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Ai Weiwei made fellow of U.K. art academy

Chinese artist and activist Ai Weiwei has been made an honorary member of Britain's Royal Academy of Art, the latest effort by the international arts community to keep the spotlight on his detention.

China shuts down Beijing exhibit that mentions artist

Chinese artist Ai WeiWei is shown in 2009, as he arrives to give support to another prominent dissident, Liu Xiaobo. Both are now in prison. (David Gray/Reuters)

Chinese artist and activist Ai Weiwei has been made an honorary member of Britain's Royal Academy of Art, the latest effort by the international arts community to keep the spotlight on his detention.

The artist, an outspoken critic of the Chinese government, has been in jail since April 3 for what China has called economic crimes.

Britain's Royal Academy described Ai as "one of the most significant cultural figures of his generation." It also gave honorary membership to Per Kirkeby, one of Denmark's most prominent contemporary artists. The tributes came after a vote by the academy's 80 members.

Artists around the world are calling attention to Ai, who they believe is being detained to prevent his voice being heard.

Organizers of Chinese show detained

Inside China, artists have largely been silent until this week, when a Beijing show featuring 19 artists left a wall blank in tribute to Ai. The dissident artist's name was listed below a blank space at the Incidental Art Festival, which opened Wednesday.

The mere mention of Ai was too much for Chinese officials, who shut down the entire show, closing the doors of the CCD300 gallery on Thursday morning.

Three organizers of the festival, including Lin Bing, have disappeared and are believed to be in police detention.

Ai himself was considered missing for four days after being barred from boarding a flight to Hong Kong in April. China later acknowledged his arrest, saying he was guilty of income tax evasion.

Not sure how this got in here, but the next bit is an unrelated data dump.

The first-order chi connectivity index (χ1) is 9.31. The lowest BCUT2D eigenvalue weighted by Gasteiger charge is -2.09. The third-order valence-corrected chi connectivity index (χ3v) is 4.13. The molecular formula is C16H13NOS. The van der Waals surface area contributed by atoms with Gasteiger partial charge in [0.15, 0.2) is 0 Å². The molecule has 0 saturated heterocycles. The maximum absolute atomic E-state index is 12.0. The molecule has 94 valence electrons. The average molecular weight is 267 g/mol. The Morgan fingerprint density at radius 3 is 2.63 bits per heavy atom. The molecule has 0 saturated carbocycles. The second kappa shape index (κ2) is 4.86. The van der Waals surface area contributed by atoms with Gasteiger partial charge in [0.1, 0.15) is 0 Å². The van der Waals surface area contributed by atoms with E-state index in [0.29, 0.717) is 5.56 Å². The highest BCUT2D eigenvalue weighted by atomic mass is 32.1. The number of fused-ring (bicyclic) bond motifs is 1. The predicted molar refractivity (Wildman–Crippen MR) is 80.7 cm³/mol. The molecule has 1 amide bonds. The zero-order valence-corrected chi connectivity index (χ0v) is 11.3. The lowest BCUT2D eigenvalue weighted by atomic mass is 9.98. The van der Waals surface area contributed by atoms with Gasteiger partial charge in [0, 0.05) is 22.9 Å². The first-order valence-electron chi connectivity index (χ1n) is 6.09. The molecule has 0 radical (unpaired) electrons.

Hong Kong artists protest

A group of young Hong Kong artists have rallied to his cause, saying Ai's arrest is part of a Chinese crackdown on activists  after it was suggested the Chinese people should follow the examples of Egypt and Tunisia by protesting their country's political constraints.

A former British colony, Hong Kong is now part of China, but has its own political system that allows freedom of expression.  

In April, Ai supporters held a large protest at the city's Victoria Park. At the huge Hong Kong International Art Fair, one booth is devoted to Ai's 2007 sculpture Marble Arm, depicts a life-sized arm and hand extending its middle finger to an unseen person.

Anonymous graffiti artists have also spray-painted Ai's face and freedom slogans across Hong Kong and others are talking to the media about the artist.

There also have been protests in New York and in London calling for his release.

Among China's most prominent contemporary artists, Ai helped design the Bird's Nest stadium for the Beijing Olympics. In October, he exhibited an installation of handpainted ceramic sunflower seeds  at London's Tate Modern art gallery, saying the 100 million seeds were a way of questioning the role of an individual in society.